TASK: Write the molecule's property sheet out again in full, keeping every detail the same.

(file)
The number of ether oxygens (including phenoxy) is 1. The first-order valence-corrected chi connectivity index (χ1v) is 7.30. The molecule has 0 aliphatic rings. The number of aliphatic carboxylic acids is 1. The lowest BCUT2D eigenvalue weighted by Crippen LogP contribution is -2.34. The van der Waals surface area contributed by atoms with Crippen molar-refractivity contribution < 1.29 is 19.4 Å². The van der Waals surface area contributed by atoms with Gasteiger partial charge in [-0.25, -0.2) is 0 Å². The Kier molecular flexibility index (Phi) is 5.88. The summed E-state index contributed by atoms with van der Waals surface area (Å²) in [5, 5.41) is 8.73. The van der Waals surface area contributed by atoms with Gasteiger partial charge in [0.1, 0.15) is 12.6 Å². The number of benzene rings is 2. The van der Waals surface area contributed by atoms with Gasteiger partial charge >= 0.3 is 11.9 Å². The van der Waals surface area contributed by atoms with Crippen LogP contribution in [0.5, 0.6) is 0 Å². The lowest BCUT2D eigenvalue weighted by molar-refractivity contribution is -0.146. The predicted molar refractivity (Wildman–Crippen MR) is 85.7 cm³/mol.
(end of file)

The number of ether oxygens (including phenoxy) is 1. The first-order valence-corrected chi connectivity index (χ1v) is 7.30. The molecule has 0 aliphatic rings. The number of aliphatic carboxylic acids is 1. The lowest BCUT2D eigenvalue weighted by Crippen LogP contribution is -2.34. The van der Waals surface area contributed by atoms with Crippen molar-refractivity contribution < 1.29 is 19.4 Å². The van der Waals surface area contributed by atoms with Gasteiger partial charge in [-0.25, -0.2) is 0 Å². The Kier molecular flexibility index (Phi) is 5.88. The summed E-state index contributed by atoms with van der Waals surface area (Å²) in [5, 5.41) is 8.73. The van der Waals surface area contributed by atoms with Gasteiger partial charge in [0.1, 0.15) is 12.6 Å². The number of benzene rings is 2. The van der Waals surface area contributed by atoms with Gasteiger partial charge >= 0.3 is 11.9 Å². The van der Waals surface area contributed by atoms with Crippen LogP contribution in [0.5, 0.6) is 0 Å². The lowest BCUT2D eigenvalue weighted by molar-refractivity contribution is -0.146. The predicted molar refractivity (Wildman–Crippen MR) is 85.7 cm³/mol.